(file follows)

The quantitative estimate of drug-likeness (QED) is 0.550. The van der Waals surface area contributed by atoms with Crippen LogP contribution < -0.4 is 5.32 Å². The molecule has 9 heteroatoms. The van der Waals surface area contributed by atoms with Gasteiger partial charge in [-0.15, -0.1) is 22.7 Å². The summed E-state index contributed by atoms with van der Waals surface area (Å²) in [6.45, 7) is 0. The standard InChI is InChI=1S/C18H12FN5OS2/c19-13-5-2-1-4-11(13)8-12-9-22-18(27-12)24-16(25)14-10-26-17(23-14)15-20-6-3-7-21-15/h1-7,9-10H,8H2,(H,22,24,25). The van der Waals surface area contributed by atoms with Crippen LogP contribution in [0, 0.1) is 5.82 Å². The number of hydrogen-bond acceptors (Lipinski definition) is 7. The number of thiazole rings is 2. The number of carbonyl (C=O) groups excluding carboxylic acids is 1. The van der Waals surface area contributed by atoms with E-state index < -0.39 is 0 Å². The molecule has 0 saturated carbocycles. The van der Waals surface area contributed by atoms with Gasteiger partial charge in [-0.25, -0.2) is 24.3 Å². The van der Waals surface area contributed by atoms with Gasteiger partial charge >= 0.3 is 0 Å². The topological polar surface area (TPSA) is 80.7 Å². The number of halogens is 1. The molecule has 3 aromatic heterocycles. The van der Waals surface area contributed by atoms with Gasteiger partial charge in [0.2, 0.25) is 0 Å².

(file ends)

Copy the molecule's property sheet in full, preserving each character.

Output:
The quantitative estimate of drug-likeness (QED) is 0.550. The van der Waals surface area contributed by atoms with Crippen LogP contribution < -0.4 is 5.32 Å². The molecule has 9 heteroatoms. The van der Waals surface area contributed by atoms with Gasteiger partial charge in [-0.15, -0.1) is 22.7 Å². The summed E-state index contributed by atoms with van der Waals surface area (Å²) in [6.45, 7) is 0. The standard InChI is InChI=1S/C18H12FN5OS2/c19-13-5-2-1-4-11(13)8-12-9-22-18(27-12)24-16(25)14-10-26-17(23-14)15-20-6-3-7-21-15/h1-7,9-10H,8H2,(H,22,24,25). The van der Waals surface area contributed by atoms with Crippen LogP contribution in [0, 0.1) is 5.82 Å². The number of hydrogen-bond acceptors (Lipinski definition) is 7. The number of thiazole rings is 2. The number of carbonyl (C=O) groups excluding carboxylic acids is 1. The van der Waals surface area contributed by atoms with E-state index < -0.39 is 0 Å². The molecule has 0 saturated carbocycles. The van der Waals surface area contributed by atoms with Gasteiger partial charge in [-0.25, -0.2) is 24.3 Å². The van der Waals surface area contributed by atoms with Gasteiger partial charge >= 0.3 is 0 Å². The topological polar surface area (TPSA) is 80.7 Å². The number of halogens is 1. The molecule has 3 aromatic heterocycles. The van der Waals surface area contributed by atoms with Gasteiger partial charge in [0.2, 0.25) is 0 Å².